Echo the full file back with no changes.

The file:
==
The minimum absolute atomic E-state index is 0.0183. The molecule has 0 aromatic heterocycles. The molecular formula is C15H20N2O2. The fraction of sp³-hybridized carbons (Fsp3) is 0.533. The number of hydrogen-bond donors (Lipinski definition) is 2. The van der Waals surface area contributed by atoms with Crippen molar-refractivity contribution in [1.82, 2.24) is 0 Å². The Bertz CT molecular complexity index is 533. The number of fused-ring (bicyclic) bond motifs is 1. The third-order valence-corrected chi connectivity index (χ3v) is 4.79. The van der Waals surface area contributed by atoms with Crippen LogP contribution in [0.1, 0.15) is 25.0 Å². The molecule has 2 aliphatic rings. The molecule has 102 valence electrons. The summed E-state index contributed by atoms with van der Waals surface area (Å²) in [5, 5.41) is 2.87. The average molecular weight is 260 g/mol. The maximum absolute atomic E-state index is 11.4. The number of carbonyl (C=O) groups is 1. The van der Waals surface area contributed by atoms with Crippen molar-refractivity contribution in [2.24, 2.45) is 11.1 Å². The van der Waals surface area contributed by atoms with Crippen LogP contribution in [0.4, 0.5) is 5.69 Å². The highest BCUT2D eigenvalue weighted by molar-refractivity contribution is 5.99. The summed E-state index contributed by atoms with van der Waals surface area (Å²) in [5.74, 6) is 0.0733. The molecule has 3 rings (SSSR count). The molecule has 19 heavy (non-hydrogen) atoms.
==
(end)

The minimum absolute atomic E-state index is 0.0183. The molecule has 0 aromatic heterocycles. The molecular formula is C15H20N2O2. The fraction of sp³-hybridized carbons (Fsp3) is 0.533. The number of hydrogen-bond donors (Lipinski definition) is 2. The van der Waals surface area contributed by atoms with Crippen molar-refractivity contribution in [1.82, 2.24) is 0 Å². The Bertz CT molecular complexity index is 533. The number of fused-ring (bicyclic) bond motifs is 1. The third-order valence-corrected chi connectivity index (χ3v) is 4.79. The van der Waals surface area contributed by atoms with Crippen LogP contribution in [0.1, 0.15) is 25.0 Å². The molecule has 2 aliphatic rings. The molecule has 102 valence electrons. The summed E-state index contributed by atoms with van der Waals surface area (Å²) in [5, 5.41) is 2.87. The average molecular weight is 260 g/mol. The maximum absolute atomic E-state index is 11.4. The number of carbonyl (C=O) groups is 1. The van der Waals surface area contributed by atoms with Crippen molar-refractivity contribution in [2.24, 2.45) is 11.1 Å². The van der Waals surface area contributed by atoms with Crippen LogP contribution in [0.4, 0.5) is 5.69 Å². The highest BCUT2D eigenvalue weighted by molar-refractivity contribution is 5.99. The summed E-state index contributed by atoms with van der Waals surface area (Å²) in [5.74, 6) is 0.0733. The molecule has 3 rings (SSSR count). The molecule has 19 heavy (non-hydrogen) atoms.